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North Carolina Newspapers

The enterprise. volume (Williamston, N.C.) 1899-201?, March 25, 1941, Page 6, Image 6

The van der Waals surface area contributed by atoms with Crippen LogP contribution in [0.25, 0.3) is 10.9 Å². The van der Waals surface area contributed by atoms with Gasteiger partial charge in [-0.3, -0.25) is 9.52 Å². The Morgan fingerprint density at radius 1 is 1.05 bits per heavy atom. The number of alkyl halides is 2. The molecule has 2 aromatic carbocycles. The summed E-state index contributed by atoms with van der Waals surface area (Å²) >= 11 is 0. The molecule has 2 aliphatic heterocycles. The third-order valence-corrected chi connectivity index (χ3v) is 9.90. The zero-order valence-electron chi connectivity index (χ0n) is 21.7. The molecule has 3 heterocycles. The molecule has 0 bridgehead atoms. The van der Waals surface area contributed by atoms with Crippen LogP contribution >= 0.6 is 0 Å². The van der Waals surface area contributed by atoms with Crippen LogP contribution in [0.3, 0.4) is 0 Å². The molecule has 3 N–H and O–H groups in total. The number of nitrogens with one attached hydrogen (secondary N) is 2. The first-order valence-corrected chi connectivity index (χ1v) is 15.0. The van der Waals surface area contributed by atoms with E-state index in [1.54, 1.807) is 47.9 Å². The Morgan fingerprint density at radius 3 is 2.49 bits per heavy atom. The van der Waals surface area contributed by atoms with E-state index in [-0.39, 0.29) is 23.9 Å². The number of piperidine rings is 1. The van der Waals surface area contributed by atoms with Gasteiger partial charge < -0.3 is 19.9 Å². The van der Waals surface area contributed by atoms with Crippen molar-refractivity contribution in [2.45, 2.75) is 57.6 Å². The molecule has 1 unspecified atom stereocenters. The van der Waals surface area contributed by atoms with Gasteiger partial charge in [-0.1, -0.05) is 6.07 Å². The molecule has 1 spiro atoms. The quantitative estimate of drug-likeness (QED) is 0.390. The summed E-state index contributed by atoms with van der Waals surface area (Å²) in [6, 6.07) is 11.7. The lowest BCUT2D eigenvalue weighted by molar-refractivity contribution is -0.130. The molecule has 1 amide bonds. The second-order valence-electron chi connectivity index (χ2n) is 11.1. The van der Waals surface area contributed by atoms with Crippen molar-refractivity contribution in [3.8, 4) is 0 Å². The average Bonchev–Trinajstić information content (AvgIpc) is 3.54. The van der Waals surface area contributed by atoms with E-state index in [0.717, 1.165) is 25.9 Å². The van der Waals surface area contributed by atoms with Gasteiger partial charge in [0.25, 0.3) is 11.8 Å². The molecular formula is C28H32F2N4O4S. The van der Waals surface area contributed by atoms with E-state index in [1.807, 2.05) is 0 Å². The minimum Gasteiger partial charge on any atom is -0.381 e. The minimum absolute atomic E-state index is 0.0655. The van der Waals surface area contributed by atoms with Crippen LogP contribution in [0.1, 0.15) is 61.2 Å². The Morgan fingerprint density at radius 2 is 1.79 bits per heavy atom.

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Measles Epidemic Likelv To Spread To County Schools (Continued from page one) cause real trouble for several rea sons. Some of the cases of measles are German measles in which the quarantine period is seven days and the disease is not dangerous, while other cases are Red measles, which are quarantined for 14 days and can kill. When the case has been a light one of Red measles the parents get in a hurry to keep the child in school and then trouble starts two ways. It is not safe and others think that sev- ; en days is all that all measles should he quarantined Whooping cough is hard to diag nose If the child whoops or vomits, and the cough is spasmodic in char acter. anyone can tell what it is but many of these cases never whoop or vomit, so the wise mother when j she knows or thinks her child has been exposed to the disease and a cough develops, will treat it as whooping cough until it proves oth erwise Such a mother willv under stand her physician when he in forms her that he is suspicious and for the safety of the public is ie porting to the health department which can recall quarantine if. he de rides it is not whooping cough My experience in several instances has been w hen German measles, art being reporu-d it means then arc several light cases ol scarlet fever in ; the community which are being diag nosed by parents. No matter how light a case of scarlet fever, it is wise to have a physician in attendance. Martin County Health Department ; is warning the public of the quaran tine laws we are expected to enforce but first of all we are warning the parents when the child has an errup tion of any kind or a cough that pe r sists for a few days, Call Your Doe tor Si\l\ Students To Represent Local Schools In Contest (Continued from page one) ed for the Greenville competition villi be presented in assembly at the high school next Wednesday morn ing at 1CT30 ThV.puMy: ig-tordially invited to be present The following students are in the glee club and mixed chorus Ruth Ward. Mary Charles Godwin. Anne Fowden, Albeita Swain, Lucille Jones. Marie M??ore. Mary O'Neal Pope. Mildred Thomas. Dorothy Shaw, Anno Chesson. Hazel Gur ganus. Elizabeth Parker. Beatrice Cherry. Lenpra Melson, Betsy Man ning. Anne Meador. Susie Revels, Jam G<>ff. Frances Thomas. Delia Jane Mobley, Courtney Jenkins, Al berta Knox. Mary Kate Swam, Mary Warren, Mary Trulah Peele, Martha Whitley. Julia Clyde Waters, Betsy Anderson. Frances Jarman. Elizabeth Gurganus, Ethel Taylor, Anglea Mc Lawhoin, Annie Hoard, Luthei Peel, Bill Peel, Jaspei Browder. Hewet.t Andrews. Frank Lilley. John G<4f, James Ward. Garland-Wynne, Rus sell Bullock. Simon Perry, John Mil ler. Gerald James. Billy Peel. J B Taylor Jimmy Manning. Howell Peel, Roosevelt Coltrain. Irving Gur ganus. Slade Revels. Bennie Godwin, Charles Mizelle and Carlton Phelps. Miss Grace Talton will accompany the groups on the piano and Miss Kathryn Mew born will direct. County R oman U ins 925 I nittnl Stair* Hand Mrs. Glady& Barefoot, of Route 3. Williamston. was the winner of a $25 United States Government Sav- j mgs bond awarded last week by the Coigate-Palmojive-Peet Company for her Super Suds slogan This meth od of awarding prizes is to focus at tention on this important form of Federal financing 1 S|KN'ialist Believes Outlook Promising For Hog Marketing (Continued from page one) specialist there is an average varia tion of ten pounds in weight of pigs when furrowed in clean lots over those farrowed under insanitary conditions Hi was ready to answer all tech nical question^ relative to diets and feeding hut was not certain of the value of peanuts as a hog feed It has been found in some tests that 290 pounds of shelled peanuts are necessary to place 100 pounds of weight on a pig I would like for some of your Martin County farm ers to make comparative tests and determine the value of grazing a hog in a peanut field," Vestal said One farmer in the audience claimed that five hogs weighing 75 pounds each 1 will add 125 pounds on an acre ol , peanut.' Their i. soil a ? doubt about the value in running hog> in a pea : nut field where the crop lias been hat vested, experts pointing out that a hog roots the fat off as rapidly as: he puts it on Htigging down" crops is appar- i ently becoming more popular, the | specialist pointing out that the prac tice savos much labor The value of i "hogging down" oats, wtieat and bar ley was pointed out. the specialist > stating that oats are a good feed for i hogs He,offered a formula for crop I production in connection with swine raising and at the same time assur ing sanitary conditions. For spring farrowing plant small grain and clover or oats and rape. In the fall, sow small grain for harvest, and continue the rotation method." he said Questioned about the value of var ious feeds, Mr, Vestal said: Lespe deza is a splendid feed. Wheat is an other good feed for growing, but not so good for "finishing" the hog for market. Sweet potatoes are worth about ^one-thud jis much for feed as L'orn About three and one-half pounds of Irish potatoes will equal about one pound of corn us a hog feed. Cabbage will do for hogs, but jo nut use them as a feed within two Weeks of marketing time Cotton >eed meal can be fed in any quantity 1 as long as the animal has some green feed along with it There is an apparent shortage of minerals and green feed in the diet , ?f hogs raised in this county, and u special formula was suggested sim ilar to the one offered for cattle by Agent Hill Hays at a previous meet- j uig of the farm group The meeting, touching on nearly evrey phase of hog raising and mar- J keting, proved quite interesting, and the farmers |>ossibly asked mole question:- than at any previous meet j nig. * Sweet potato diseases will be the discussion topic for the next meeting [ to he held on April 7. HEAR Till: PEARLY GATE Ql AR tette Sunday afternoon. 3 o'clock, court house in Williamston. Negro spirituals and jubilee music. 15c and 25c Sponsored by Ransomc Green and Clco Tyner m25-28 COTTON STAMI' PLAN TO HKLP BUSINESS Farm people of North Carolina and otluT Southern states are pre paring to "wear a part of the cotton ? surplus" By voluntarily reducing their cotton acreage in 1941. farmers will each receive as much as $25 worth of cotton stamps which they can exchange at retail stores for cot ton goods. Where a sign similar to; the one pictured above is displayed, it will be found that the business man as well as the farmer is benefit ting from the Supplementary Cot ton Program. Details of the plan may be learned from county farm and home agents of the State College Extension Service, or from county and community AAA committee men. THE RECORD SPEAKS . . . Martin County motorists piled wreck on wreck to put the 1941 accident count to date ahead of the record established in the corresponding period in 1940. Fortunately the fifteen or more victims escaped with their lives, one report staling that only three of that number were hurt If a history of accidents is worth anything, motorists would do well to recognize the cold facts and place a greater value on the rules of safety The following tabulations of fer a comparison of the accident trend: first, by corresponding weeks in this year and last and for each year to the present time. 12th Week Comparison Accidents Inj'd Killed Dam'ge 1941 4 :i . 0 $ 429 1940 3 0 0 325 Comparison To Date 1941 20 10 2 $1744 1940 25 10 0 $2463 Several Are Hurt In S< 'lies 01 Auto Accidents Sunday (Continued from page one) $200. Damage was distributed as fol lows: wrecker. $100; Corey's' ear. $25; Sheppard's car. $10. and Peel's ear. $15 Corey's wife was slightly bruised and cut. but no complete report could be bad on the injuries received by passengers in the Shep paid ear It was stated however that two or three were slightly bruised. -Sunday evening. Jesse Rollins. Edenton Negro, in trying to dodge a ear on East Maui Street, ran into Rupert Cowen's in front of the court j house, causing damage estimated at ' $25. Sunday night about 11 o'clock. Joseph Jackson Edmondson plowed into the rear of Floyd Ulysses Stalls' rar near the fair grounds, causing a damage estimated at $254. $182 to the Edmondson car and $72 to Stalls'. , Edmondson, accompanied by Thorn lis Stewart, of Washington, said that Stalls, driving toward Williamston, apparently slowed up to make a left-hand turn into the road lead ing to the slaughter house, that he ' did not see his signal in time to , stop. Stalls reported to Patrolman Saunders that he gave the proper I signal for the turn. No one was hurt. Cost Of Living Has Boon Pretty Stable Cost of living has been, all things | considered, pretty stable despite war economy". "Hie Department of j Labor's index for same is now only about 2 per cent higher than in Au gust, 1939, the month before out break of war Yet officials in Wash ington fear that as production be gins to roll, shortages in materials will cause sharper rises in prices of consumer goods, setting off cycle of higher living costs, more wage in crease demands to meet them, con sequent increase in labor trouble, leading hack again to more short - ages, in manufactured goods. Miss Harriet Elliott, consumer commis sioner of NDAC. has made public some suggestions on general pricing policies to forestall rises as much as possible. Main points arr that (1) retail price advances should not be made on basis of anticipated cost in cieases, only actual ones; (2) that when prices of new goods advance, inventories should be averaged-out instead of flatly marked up to new level; (S) that traditional mark-up should not be applied proportionate ly to new goods that cost the retail (, ran villi' Terracing I nit To Turn Out Record Work If weather conditions are favor able. the Granville County terracing unit will turn out a record amount of work this spring, reports Assist ant Farm Agent W f3 Jones er more, except so far as to cover increases in general costs of operat ing the store. Drive For Greek Relief Fit ml Sou: At StamlBtill The drive for the Greek Relief Fund has reached a virtual stand still here, the committee reporting only $1 collected during the past several days. Mrs. Bruce Wynne con tributed a dollar to boost the total to $103 A total of $200 has been raised and forwarded to relief head quarters in New York Other con tributions will be received either by Rev John W Hardy, treasurer, or by this paper. ? WatonM To Hold Regular Meeting Here Tonight Skewarkey Masons will hold a regular meeting in the lodge hall this evening at 7 30 o'clock. Work in the I first degree is scheduled, and all members are urged to be present. WantS BABY CHICKS ?LARGE HUSKY chicks from N. C. and U. S. ap proved flocks only. All popular breeds. Hatches each Tuesday from modern electric incubator. Reason able prices. Phone 307-6. Lancaster's Hatchery. Windsor. j24-tf DAFFODILS FOR SALE ? SEE Mrs. Marina Whitley. WANTED ?REGULAR ROOMERS. Price reasonable. Hot water. Tele phone 19-W. m21-2t SPECIAL? OIL BURNERS TO BE , sold at cost or less. B. S. Courtney. m21-4t i GIRL W ANTED ? TO SELL NA tionally advertised brand of cos metics Apply to Enterprise. LOST ON HIGH SCHOOL grounds ? 10-K Earle pocket watch with chain Also key ring Finder please return to Sammy Tay- ' lor . ^ STRAYED TO MY HOME?DARK brown sow, two splits in right ear. Owner may get same by paying feed J costs and for ad. Guy Napier, Route , I, Box 50. Jamesville. LOST ?STRAYED FROM MY FEN Sunday afternoon, one white fe male pointer pup. 2 months old. S. H. Grimes. m2S-28 FOB BENT: FOL'B-BOOM AFABT ment Tile beth and hardwood floors Marshall Avenue. Apply to J S. Whitley, Williamston. m31-It Pay Your Taxes NOW AND SAVE THE PENALTY WHICH INCREASES AT THE RATE OF ONK-IIALF OF ONE PER CENT EACH MONTH UN TIL ADVERTISED. Increased Penalty On All 1940 TOWN TAXES becomes effective APRIL 2. TOT. W. B. DANIEL TAX COLLECTOR. Words Without Meaning TIIK endless repetition of liaekneyed udvice takes no root unless rightly impressed. Consider that you must save not merely because it is a good habit ? hut because it means safety and financial gain for you. Branch Banking & Trust Co. "THE SAFE EXECUTOR" Member Federal Deposit Insurance Corporation WILLIAMSTON, N. C. 2 4 Lb*. CHOICE PATENT iLIACHtD I " Ar'll" j FOOTWEAR This style is in Black Gabardine or two-toned tan. Stvled bv Footrest. $6.50 This style in lilue and blark. lack $?.95 Style shown comes in tan, white, or brown and white. By College bred. $8.75 Illustration comes in on ly two-tone tan. $6.95 Black and blue Gabar dine. Styled by Rice O'Neal. $9.50 Saddle (an with harness stitching. $6.95 Check These Smart Styles 0 Newest designs in pumps, step-ins. dress oxfords. Latest Spring colors?navy, tan, antiqued finish. ? Variety of leathers. Alligator, patent, gabardine, calf 0 High and low heels. Cutout heels, toes, shanks. Wedgies and ramp soles Perforations important. YOUR X-RAY SHOE STORE GREENVILLE, N. C. We Guarantee! CREAM SELF-RISING FLOUR TO BE THE FINEST QUALITY THAT CAN BE MADE Every bag is guaranieed or your money re funded. Demand Cream Flour from your mer chant. Be sure that this flour is made by Har ris Milling Company, makers of the world's finest flour. W. H. BASNIGHT & CO., INC. WHOLESALE DISTRIBUTORS We Sell To Merchants Only Ahoskie, North Carolina